3. Get Physical. Girls who participate in some form of physical activity tend to feel more confident and in control than those who do not. It's not about losing weight or burning yourself out. It's about getting your body moving so that you'll have more energy and drive, not to mention you'll probably meet new friends as well.

4. Make Up Your Mind To Be Productive, No Matter What. Seriously. You've got to decide that no matter what happens in life, how many challenges you face and how you feel on any given day that you are going to be productive. This entails: making your education your #1 priority, setting goals that will get you where you want to go and having positive values that shape the decisions you make.

5. Give The Drama A Break. Everybody thrives off of a little drama, every now and then. But if your life is one big dramatic episode, it might be well worth the effort to drop some of the drama in your life. This includes: boyfriend drama, the drama you give to your parents and the drama that comes with blowing every little thing way out of proportion. If you've be known to put the Capital D in Drama Queen, perhaps it may be time to drop the drama...at least some of it.

6. If Your Life Is Dull or Boring Do Something About It. The quickest way to get a life is to find things that you enjoy doing and develop your interests. If you've always wanted to try your hand at acting, sign up for the drama club at your school. If there's a hidden poet living inside of you, go recite your poetry at an open mike event. Or, publish your own poetry blog. If you've got an opinion that you want to share, comment on other people's blogs. You can comment on this one, if you've got some additional tips to add on how to become the director and producer of your life. The lesson here is, your life does not have to be dull or boring if you find out what interests you. Then, develop your interests.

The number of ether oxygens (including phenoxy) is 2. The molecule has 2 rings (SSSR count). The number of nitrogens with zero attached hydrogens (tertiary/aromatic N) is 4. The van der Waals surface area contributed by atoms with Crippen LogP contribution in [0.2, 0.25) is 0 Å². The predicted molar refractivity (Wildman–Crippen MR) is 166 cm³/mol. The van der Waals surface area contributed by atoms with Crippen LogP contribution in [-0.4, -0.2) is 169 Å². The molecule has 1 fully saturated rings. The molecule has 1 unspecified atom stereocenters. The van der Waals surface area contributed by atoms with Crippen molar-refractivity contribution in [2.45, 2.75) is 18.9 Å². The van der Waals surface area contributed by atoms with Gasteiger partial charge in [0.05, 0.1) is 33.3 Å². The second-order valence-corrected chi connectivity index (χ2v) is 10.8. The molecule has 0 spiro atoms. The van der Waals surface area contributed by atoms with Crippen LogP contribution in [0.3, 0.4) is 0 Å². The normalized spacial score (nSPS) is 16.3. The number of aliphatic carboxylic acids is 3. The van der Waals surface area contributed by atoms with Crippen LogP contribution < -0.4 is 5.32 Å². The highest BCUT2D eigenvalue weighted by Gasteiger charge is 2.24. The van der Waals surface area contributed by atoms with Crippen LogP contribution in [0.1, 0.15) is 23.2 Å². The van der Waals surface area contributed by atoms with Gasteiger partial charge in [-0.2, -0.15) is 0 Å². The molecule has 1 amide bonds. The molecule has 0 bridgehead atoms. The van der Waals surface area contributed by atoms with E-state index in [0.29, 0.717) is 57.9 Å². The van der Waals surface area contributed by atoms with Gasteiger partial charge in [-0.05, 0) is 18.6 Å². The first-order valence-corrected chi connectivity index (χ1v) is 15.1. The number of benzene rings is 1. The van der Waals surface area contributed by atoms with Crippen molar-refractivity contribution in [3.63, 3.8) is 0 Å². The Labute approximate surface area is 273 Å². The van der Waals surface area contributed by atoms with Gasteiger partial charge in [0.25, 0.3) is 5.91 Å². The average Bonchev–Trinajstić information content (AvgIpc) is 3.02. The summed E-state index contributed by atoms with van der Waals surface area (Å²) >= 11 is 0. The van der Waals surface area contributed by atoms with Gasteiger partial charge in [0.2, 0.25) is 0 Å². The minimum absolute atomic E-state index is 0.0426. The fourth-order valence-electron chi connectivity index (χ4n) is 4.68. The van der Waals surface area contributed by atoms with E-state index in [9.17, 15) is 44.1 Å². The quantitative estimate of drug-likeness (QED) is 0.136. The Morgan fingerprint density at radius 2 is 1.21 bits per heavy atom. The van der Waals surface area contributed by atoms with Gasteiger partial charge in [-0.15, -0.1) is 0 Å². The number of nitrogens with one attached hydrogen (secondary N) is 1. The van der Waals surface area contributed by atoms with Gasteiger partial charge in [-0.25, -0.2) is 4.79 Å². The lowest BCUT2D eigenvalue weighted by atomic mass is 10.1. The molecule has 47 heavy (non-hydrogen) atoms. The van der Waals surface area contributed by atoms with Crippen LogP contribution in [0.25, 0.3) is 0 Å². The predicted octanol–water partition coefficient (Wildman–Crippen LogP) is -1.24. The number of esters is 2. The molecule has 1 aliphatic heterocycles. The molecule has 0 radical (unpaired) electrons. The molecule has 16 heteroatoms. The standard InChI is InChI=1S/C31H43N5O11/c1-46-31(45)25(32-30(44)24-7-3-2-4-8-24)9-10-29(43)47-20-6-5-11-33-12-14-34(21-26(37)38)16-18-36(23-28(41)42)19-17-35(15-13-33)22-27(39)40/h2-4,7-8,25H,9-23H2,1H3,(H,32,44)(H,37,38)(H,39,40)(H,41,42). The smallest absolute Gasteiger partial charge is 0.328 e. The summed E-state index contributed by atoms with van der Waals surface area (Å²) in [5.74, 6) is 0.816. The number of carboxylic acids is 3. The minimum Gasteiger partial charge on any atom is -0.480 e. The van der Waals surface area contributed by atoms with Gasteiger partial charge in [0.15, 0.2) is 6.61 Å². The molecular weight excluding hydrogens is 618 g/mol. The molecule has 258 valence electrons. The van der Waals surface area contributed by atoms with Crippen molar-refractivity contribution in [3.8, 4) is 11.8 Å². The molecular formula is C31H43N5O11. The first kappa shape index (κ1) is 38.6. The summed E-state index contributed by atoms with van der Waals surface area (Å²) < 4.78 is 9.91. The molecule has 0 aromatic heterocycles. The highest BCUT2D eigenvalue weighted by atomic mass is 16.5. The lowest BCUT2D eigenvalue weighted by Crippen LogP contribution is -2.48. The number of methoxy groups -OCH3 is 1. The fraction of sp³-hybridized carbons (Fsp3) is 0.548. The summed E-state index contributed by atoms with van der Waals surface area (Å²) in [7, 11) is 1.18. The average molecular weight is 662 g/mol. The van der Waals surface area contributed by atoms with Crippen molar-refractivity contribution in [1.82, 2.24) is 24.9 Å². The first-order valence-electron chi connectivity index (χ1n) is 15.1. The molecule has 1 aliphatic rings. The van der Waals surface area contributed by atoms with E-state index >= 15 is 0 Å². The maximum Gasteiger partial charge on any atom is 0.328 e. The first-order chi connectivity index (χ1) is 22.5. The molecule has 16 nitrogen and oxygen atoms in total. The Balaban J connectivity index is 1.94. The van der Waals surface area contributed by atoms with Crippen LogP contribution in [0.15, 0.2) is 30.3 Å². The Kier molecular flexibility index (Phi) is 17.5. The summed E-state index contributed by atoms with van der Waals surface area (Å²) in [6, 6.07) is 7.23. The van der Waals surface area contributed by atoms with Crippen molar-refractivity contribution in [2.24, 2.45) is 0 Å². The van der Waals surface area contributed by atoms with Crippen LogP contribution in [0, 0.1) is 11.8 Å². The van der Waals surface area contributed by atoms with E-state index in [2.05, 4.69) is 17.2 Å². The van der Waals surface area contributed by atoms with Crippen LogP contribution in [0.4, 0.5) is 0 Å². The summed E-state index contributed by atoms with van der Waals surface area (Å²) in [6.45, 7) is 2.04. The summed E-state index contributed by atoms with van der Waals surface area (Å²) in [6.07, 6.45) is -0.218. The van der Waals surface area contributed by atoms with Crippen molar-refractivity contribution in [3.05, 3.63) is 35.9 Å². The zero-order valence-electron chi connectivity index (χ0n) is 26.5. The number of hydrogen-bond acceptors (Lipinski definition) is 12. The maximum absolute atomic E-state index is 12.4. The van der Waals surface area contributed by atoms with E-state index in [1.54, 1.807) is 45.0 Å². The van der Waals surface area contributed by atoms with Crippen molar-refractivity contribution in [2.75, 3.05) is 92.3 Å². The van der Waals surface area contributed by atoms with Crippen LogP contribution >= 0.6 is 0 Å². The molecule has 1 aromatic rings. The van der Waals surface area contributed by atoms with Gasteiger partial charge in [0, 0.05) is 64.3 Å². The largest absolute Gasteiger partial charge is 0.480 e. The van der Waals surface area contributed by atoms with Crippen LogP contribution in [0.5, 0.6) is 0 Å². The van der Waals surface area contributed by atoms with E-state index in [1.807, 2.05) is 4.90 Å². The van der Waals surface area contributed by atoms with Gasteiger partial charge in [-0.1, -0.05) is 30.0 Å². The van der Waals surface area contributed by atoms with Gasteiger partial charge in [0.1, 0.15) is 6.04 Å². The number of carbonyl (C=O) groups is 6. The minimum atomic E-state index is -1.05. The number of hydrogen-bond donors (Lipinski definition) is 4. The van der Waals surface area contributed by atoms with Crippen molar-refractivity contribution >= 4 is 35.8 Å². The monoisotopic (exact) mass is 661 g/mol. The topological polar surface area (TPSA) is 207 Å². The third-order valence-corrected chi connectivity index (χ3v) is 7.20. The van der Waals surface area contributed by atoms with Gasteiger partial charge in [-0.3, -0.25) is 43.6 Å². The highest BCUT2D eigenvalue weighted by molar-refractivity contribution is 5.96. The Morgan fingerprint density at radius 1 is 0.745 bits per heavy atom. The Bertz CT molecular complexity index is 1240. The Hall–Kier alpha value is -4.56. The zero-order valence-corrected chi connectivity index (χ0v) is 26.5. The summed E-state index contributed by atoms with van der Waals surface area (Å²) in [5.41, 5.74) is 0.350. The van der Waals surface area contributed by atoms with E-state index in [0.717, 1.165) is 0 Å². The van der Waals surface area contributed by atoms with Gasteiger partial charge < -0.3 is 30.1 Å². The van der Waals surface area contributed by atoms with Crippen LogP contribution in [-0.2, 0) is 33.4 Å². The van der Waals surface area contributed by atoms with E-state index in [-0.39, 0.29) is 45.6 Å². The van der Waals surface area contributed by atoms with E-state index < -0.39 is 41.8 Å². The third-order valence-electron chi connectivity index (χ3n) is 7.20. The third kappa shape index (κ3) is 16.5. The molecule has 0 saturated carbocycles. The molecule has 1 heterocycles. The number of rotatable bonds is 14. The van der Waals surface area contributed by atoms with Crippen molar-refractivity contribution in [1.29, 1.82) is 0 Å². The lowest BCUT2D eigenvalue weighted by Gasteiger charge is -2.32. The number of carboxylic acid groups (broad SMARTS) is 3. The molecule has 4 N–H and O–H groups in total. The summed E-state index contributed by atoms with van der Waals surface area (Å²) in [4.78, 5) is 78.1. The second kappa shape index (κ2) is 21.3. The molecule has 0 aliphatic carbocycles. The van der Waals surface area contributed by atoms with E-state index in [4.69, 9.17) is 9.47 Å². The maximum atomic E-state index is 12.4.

Oct 13, 2009

You know how wonderful you are, and you know that others know how wonderful you are, but what do you do when admiration crosses over the line into jealousy? For most teens there will come a day when you realize that one of your friends is jealous – whether it be of who you are, what you’ve done or something you have – and that this jealousy is hurting your friendship. When this happens it can seem like there is nothing that you can do, but the good news is that there is. Don’t let jealousy spoil your relationships. Tackle it head on and you might be back to normal much sooner than you think.